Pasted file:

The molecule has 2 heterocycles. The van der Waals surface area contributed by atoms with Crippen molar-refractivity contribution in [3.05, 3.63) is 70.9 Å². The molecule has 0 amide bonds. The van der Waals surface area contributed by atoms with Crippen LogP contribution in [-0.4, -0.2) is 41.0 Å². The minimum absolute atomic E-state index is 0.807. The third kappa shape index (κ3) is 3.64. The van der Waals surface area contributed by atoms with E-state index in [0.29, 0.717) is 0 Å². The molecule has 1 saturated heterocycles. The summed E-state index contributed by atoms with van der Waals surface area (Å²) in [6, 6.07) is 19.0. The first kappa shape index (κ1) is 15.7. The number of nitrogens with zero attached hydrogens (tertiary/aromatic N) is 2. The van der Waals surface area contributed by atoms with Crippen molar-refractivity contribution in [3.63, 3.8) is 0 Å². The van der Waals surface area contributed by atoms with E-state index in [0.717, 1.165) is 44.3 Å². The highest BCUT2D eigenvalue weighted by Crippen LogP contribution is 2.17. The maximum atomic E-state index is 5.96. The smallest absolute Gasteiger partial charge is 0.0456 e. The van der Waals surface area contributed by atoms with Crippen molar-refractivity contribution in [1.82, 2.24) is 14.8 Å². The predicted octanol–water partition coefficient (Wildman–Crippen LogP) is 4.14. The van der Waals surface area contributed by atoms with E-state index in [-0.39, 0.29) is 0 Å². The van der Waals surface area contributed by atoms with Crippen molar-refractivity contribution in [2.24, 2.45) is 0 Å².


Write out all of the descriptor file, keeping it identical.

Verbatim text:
The molecule has 2 heterocycles. The van der Waals surface area contributed by atoms with Crippen molar-refractivity contribution in [3.05, 3.63) is 70.9 Å². The molecule has 0 amide bonds. The van der Waals surface area contributed by atoms with Crippen LogP contribution in [-0.4, -0.2) is 41.0 Å². The minimum absolute atomic E-state index is 0.807. The third kappa shape index (κ3) is 3.64. The van der Waals surface area contributed by atoms with E-state index in [0.29, 0.717) is 0 Å². The molecule has 1 saturated heterocycles. The summed E-state index contributed by atoms with van der Waals surface area (Å²) in [6, 6.07) is 19.0. The first kappa shape index (κ1) is 15.7. The number of nitrogens with zero attached hydrogens (tertiary/aromatic N) is 2. The van der Waals surface area contributed by atoms with Crippen molar-refractivity contribution in [3.63, 3.8) is 0 Å². The van der Waals surface area contributed by atoms with E-state index in [0.717, 1.165) is 44.3 Å². The highest BCUT2D eigenvalue weighted by Crippen LogP contribution is 2.17. The maximum atomic E-state index is 5.96. The smallest absolute Gasteiger partial charge is 0.0456 e. The van der Waals surface area contributed by atoms with Crippen molar-refractivity contribution in [1.82, 2.24) is 14.8 Å². The predicted octanol–water partition coefficient (Wildman–Crippen LogP) is 4.14. The van der Waals surface area contributed by atoms with E-state index in [-0.39, 0.29) is 0 Å². The van der Waals surface area contributed by atoms with Crippen molar-refractivity contribution in [2.24, 2.45) is 0 Å².